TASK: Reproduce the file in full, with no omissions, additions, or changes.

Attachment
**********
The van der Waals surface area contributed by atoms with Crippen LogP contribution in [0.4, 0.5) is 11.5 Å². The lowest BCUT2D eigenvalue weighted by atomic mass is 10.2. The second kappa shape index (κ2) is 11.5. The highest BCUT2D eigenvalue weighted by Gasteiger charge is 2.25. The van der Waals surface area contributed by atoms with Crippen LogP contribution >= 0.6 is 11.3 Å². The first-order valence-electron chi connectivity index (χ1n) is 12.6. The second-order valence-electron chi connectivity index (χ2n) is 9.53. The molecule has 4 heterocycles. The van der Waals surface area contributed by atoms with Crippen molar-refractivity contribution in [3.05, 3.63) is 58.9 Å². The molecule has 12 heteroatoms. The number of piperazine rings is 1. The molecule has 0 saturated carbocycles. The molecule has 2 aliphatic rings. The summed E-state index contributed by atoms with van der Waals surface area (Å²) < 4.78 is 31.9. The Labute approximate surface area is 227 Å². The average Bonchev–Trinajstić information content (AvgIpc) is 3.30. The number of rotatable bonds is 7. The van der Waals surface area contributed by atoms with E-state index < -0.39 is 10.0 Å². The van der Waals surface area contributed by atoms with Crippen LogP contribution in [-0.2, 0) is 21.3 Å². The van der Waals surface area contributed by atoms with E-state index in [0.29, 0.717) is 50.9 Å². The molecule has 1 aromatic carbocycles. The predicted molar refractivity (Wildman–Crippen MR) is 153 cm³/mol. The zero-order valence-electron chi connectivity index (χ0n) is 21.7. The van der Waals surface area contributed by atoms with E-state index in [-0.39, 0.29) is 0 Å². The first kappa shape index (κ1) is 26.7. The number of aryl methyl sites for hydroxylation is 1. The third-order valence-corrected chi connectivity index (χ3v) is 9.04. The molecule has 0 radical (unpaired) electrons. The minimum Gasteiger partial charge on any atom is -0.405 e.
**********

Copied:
The van der Waals surface area contributed by atoms with Crippen LogP contribution in [0.4, 0.5) is 11.5 Å². The lowest BCUT2D eigenvalue weighted by atomic mass is 10.2. The second kappa shape index (κ2) is 11.5. The highest BCUT2D eigenvalue weighted by Gasteiger charge is 2.25. The van der Waals surface area contributed by atoms with Crippen LogP contribution >= 0.6 is 11.3 Å². The first-order valence-electron chi connectivity index (χ1n) is 12.6. The second-order valence-electron chi connectivity index (χ2n) is 9.53. The molecule has 4 heterocycles. The van der Waals surface area contributed by atoms with Crippen molar-refractivity contribution in [3.05, 3.63) is 58.9 Å². The molecule has 12 heteroatoms. The number of piperazine rings is 1. The molecule has 0 saturated carbocycles. The molecule has 2 aliphatic rings. The summed E-state index contributed by atoms with van der Waals surface area (Å²) < 4.78 is 31.9. The Labute approximate surface area is 227 Å². The average Bonchev–Trinajstić information content (AvgIpc) is 3.30. The number of rotatable bonds is 7. The van der Waals surface area contributed by atoms with E-state index < -0.39 is 10.0 Å². The van der Waals surface area contributed by atoms with Crippen LogP contribution in [-0.2, 0) is 21.3 Å². The van der Waals surface area contributed by atoms with E-state index in [0.29, 0.717) is 50.9 Å². The molecule has 1 aromatic carbocycles. The predicted molar refractivity (Wildman–Crippen MR) is 153 cm³/mol. The zero-order valence-electron chi connectivity index (χ0n) is 21.7. The van der Waals surface area contributed by atoms with E-state index in [-0.39, 0.29) is 0 Å². The first kappa shape index (κ1) is 26.7. The number of aryl methyl sites for hydroxylation is 1. The third-order valence-corrected chi connectivity index (χ3v) is 9.04. The molecule has 0 radical (unpaired) electrons. The minimum Gasteiger partial charge on any atom is -0.405 e.